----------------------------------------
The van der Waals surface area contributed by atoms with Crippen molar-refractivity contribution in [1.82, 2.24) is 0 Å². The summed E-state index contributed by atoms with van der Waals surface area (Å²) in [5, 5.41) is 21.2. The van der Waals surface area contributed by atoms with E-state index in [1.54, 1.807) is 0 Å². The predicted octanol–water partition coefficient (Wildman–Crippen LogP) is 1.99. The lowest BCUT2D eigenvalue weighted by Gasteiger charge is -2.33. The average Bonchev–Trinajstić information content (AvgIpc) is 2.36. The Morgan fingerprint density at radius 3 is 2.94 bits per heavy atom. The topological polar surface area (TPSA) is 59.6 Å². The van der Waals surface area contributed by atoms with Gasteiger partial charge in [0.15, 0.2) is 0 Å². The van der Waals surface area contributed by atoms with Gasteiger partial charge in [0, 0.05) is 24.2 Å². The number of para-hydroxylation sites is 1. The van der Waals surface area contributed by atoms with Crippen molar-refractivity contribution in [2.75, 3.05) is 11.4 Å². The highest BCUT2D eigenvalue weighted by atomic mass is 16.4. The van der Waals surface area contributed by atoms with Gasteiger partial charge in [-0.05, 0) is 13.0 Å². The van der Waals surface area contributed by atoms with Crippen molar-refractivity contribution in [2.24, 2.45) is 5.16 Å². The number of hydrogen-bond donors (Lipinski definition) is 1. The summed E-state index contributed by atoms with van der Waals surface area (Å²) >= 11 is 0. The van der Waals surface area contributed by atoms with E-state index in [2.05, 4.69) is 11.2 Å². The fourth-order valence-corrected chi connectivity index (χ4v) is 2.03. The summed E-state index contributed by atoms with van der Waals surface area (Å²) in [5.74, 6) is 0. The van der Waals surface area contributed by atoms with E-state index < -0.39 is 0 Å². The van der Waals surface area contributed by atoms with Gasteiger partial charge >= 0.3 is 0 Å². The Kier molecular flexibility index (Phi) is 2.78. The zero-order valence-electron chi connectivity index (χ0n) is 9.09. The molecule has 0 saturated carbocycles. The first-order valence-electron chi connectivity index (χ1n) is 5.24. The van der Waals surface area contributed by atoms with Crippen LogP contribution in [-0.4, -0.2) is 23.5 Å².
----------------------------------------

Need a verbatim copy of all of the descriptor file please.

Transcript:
The van der Waals surface area contributed by atoms with Crippen molar-refractivity contribution in [1.82, 2.24) is 0 Å². The summed E-state index contributed by atoms with van der Waals surface area (Å²) in [5, 5.41) is 21.2. The van der Waals surface area contributed by atoms with E-state index in [1.54, 1.807) is 0 Å². The predicted octanol–water partition coefficient (Wildman–Crippen LogP) is 1.99. The lowest BCUT2D eigenvalue weighted by Gasteiger charge is -2.33. The average Bonchev–Trinajstić information content (AvgIpc) is 2.36. The Morgan fingerprint density at radius 3 is 2.94 bits per heavy atom. The topological polar surface area (TPSA) is 59.6 Å². The van der Waals surface area contributed by atoms with Gasteiger partial charge in [0.15, 0.2) is 0 Å². The van der Waals surface area contributed by atoms with Gasteiger partial charge in [0, 0.05) is 24.2 Å². The number of para-hydroxylation sites is 1. The van der Waals surface area contributed by atoms with Crippen molar-refractivity contribution in [2.75, 3.05) is 11.4 Å². The highest BCUT2D eigenvalue weighted by atomic mass is 16.4. The van der Waals surface area contributed by atoms with Gasteiger partial charge in [-0.05, 0) is 13.0 Å². The van der Waals surface area contributed by atoms with Crippen molar-refractivity contribution in [2.24, 2.45) is 5.16 Å². The number of hydrogen-bond donors (Lipinski definition) is 1. The summed E-state index contributed by atoms with van der Waals surface area (Å²) >= 11 is 0. The van der Waals surface area contributed by atoms with E-state index in [2.05, 4.69) is 11.2 Å². The fourth-order valence-corrected chi connectivity index (χ4v) is 2.03. The summed E-state index contributed by atoms with van der Waals surface area (Å²) in [5.74, 6) is 0. The van der Waals surface area contributed by atoms with E-state index < -0.39 is 0 Å². The van der Waals surface area contributed by atoms with Gasteiger partial charge >= 0.3 is 0 Å². The Kier molecular flexibility index (Phi) is 2.78. The zero-order valence-electron chi connectivity index (χ0n) is 9.09. The molecule has 0 saturated carbocycles. The first-order valence-electron chi connectivity index (χ1n) is 5.24. The van der Waals surface area contributed by atoms with Crippen LogP contribution in [-0.4, -0.2) is 23.5 Å².